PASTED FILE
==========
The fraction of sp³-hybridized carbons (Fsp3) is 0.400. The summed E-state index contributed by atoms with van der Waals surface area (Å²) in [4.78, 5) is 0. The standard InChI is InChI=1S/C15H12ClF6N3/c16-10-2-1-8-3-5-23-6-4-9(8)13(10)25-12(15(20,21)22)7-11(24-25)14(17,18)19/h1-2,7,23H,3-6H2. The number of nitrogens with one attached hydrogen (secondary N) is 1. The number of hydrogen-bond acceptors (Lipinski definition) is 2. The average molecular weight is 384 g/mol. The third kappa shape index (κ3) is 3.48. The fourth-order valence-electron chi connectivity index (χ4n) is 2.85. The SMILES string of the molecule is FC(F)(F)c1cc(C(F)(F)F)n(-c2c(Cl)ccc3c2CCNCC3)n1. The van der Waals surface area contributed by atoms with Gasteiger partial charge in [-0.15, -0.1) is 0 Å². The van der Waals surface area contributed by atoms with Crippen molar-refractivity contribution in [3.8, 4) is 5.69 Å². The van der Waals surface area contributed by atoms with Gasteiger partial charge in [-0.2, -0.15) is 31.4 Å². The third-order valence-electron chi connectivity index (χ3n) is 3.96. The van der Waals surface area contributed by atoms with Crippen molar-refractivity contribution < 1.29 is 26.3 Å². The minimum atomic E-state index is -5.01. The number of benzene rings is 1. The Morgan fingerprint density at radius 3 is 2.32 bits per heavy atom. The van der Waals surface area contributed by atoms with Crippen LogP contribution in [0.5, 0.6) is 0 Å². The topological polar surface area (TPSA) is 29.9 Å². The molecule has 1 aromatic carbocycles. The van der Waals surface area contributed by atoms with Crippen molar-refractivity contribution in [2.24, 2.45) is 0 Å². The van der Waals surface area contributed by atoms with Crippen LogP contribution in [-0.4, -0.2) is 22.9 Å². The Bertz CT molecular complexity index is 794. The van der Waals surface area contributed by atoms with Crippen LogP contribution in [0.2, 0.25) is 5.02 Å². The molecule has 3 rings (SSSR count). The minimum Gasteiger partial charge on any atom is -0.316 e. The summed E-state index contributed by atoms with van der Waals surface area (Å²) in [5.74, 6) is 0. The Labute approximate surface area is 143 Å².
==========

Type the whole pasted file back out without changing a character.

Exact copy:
The fraction of sp³-hybridized carbons (Fsp3) is 0.400. The summed E-state index contributed by atoms with van der Waals surface area (Å²) in [4.78, 5) is 0. The standard InChI is InChI=1S/C15H12ClF6N3/c16-10-2-1-8-3-5-23-6-4-9(8)13(10)25-12(15(20,21)22)7-11(24-25)14(17,18)19/h1-2,7,23H,3-6H2. The number of nitrogens with one attached hydrogen (secondary N) is 1. The number of hydrogen-bond acceptors (Lipinski definition) is 2. The average molecular weight is 384 g/mol. The third kappa shape index (κ3) is 3.48. The fourth-order valence-electron chi connectivity index (χ4n) is 2.85. The SMILES string of the molecule is FC(F)(F)c1cc(C(F)(F)F)n(-c2c(Cl)ccc3c2CCNCC3)n1. The van der Waals surface area contributed by atoms with Gasteiger partial charge in [-0.15, -0.1) is 0 Å². The van der Waals surface area contributed by atoms with Crippen molar-refractivity contribution in [3.8, 4) is 5.69 Å². The van der Waals surface area contributed by atoms with Gasteiger partial charge in [-0.2, -0.15) is 31.4 Å². The third-order valence-electron chi connectivity index (χ3n) is 3.96. The van der Waals surface area contributed by atoms with Crippen molar-refractivity contribution < 1.29 is 26.3 Å². The minimum atomic E-state index is -5.01. The number of benzene rings is 1. The Morgan fingerprint density at radius 3 is 2.32 bits per heavy atom. The van der Waals surface area contributed by atoms with Crippen LogP contribution in [0.5, 0.6) is 0 Å². The topological polar surface area (TPSA) is 29.9 Å². The molecule has 1 aromatic carbocycles. The van der Waals surface area contributed by atoms with Crippen molar-refractivity contribution in [2.24, 2.45) is 0 Å². The van der Waals surface area contributed by atoms with Crippen LogP contribution in [-0.4, -0.2) is 22.9 Å². The Bertz CT molecular complexity index is 794. The van der Waals surface area contributed by atoms with Crippen LogP contribution in [0.2, 0.25) is 5.02 Å². The molecule has 3 rings (SSSR count). The minimum Gasteiger partial charge on any atom is -0.316 e. The summed E-state index contributed by atoms with van der Waals surface area (Å²) in [5.74, 6) is 0. The Labute approximate surface area is 143 Å².